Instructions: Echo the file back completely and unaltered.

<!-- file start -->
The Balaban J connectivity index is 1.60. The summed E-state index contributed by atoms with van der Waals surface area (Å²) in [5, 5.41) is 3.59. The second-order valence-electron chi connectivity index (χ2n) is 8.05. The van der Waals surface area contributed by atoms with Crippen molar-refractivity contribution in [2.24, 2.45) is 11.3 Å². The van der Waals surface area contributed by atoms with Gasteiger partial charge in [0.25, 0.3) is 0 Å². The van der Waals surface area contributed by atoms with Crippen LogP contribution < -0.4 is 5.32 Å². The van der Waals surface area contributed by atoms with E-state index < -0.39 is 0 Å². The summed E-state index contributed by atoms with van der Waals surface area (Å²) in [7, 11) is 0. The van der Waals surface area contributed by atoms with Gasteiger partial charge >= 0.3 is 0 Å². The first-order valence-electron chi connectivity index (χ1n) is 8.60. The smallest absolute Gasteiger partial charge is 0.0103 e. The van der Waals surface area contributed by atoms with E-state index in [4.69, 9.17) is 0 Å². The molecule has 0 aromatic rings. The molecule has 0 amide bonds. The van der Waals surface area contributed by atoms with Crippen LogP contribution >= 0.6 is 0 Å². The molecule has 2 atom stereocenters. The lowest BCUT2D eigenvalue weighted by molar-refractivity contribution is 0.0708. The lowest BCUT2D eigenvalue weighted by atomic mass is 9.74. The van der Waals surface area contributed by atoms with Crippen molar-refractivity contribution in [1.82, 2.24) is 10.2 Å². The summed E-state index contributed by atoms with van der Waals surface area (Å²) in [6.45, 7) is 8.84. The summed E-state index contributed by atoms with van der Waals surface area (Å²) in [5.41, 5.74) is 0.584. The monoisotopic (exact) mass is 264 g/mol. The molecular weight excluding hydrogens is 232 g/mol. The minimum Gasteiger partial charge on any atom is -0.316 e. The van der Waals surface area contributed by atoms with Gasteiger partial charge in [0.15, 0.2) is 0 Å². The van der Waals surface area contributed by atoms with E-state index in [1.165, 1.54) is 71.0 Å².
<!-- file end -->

The Balaban J connectivity index is 1.60. The summed E-state index contributed by atoms with van der Waals surface area (Å²) in [5, 5.41) is 3.59. The second-order valence-electron chi connectivity index (χ2n) is 8.05. The van der Waals surface area contributed by atoms with Crippen molar-refractivity contribution in [2.24, 2.45) is 11.3 Å². The van der Waals surface area contributed by atoms with Gasteiger partial charge in [0.25, 0.3) is 0 Å². The van der Waals surface area contributed by atoms with Crippen LogP contribution < -0.4 is 5.32 Å². The van der Waals surface area contributed by atoms with E-state index < -0.39 is 0 Å². The summed E-state index contributed by atoms with van der Waals surface area (Å²) in [7, 11) is 0. The van der Waals surface area contributed by atoms with Gasteiger partial charge >= 0.3 is 0 Å². The first-order valence-electron chi connectivity index (χ1n) is 8.60. The smallest absolute Gasteiger partial charge is 0.0103 e. The van der Waals surface area contributed by atoms with E-state index in [4.69, 9.17) is 0 Å². The molecule has 0 aromatic rings. The molecule has 0 amide bonds. The van der Waals surface area contributed by atoms with Crippen LogP contribution >= 0.6 is 0 Å². The molecule has 2 atom stereocenters. The lowest BCUT2D eigenvalue weighted by molar-refractivity contribution is 0.0708. The lowest BCUT2D eigenvalue weighted by atomic mass is 9.74. The van der Waals surface area contributed by atoms with Crippen molar-refractivity contribution in [1.82, 2.24) is 10.2 Å². The summed E-state index contributed by atoms with van der Waals surface area (Å²) in [6.45, 7) is 8.84. The summed E-state index contributed by atoms with van der Waals surface area (Å²) in [5.41, 5.74) is 0.584. The monoisotopic (exact) mass is 264 g/mol. The molecular weight excluding hydrogens is 232 g/mol. The minimum Gasteiger partial charge on any atom is -0.316 e. The van der Waals surface area contributed by atoms with Gasteiger partial charge in [0.15, 0.2) is 0 Å². The van der Waals surface area contributed by atoms with E-state index in [1.165, 1.54) is 71.0 Å².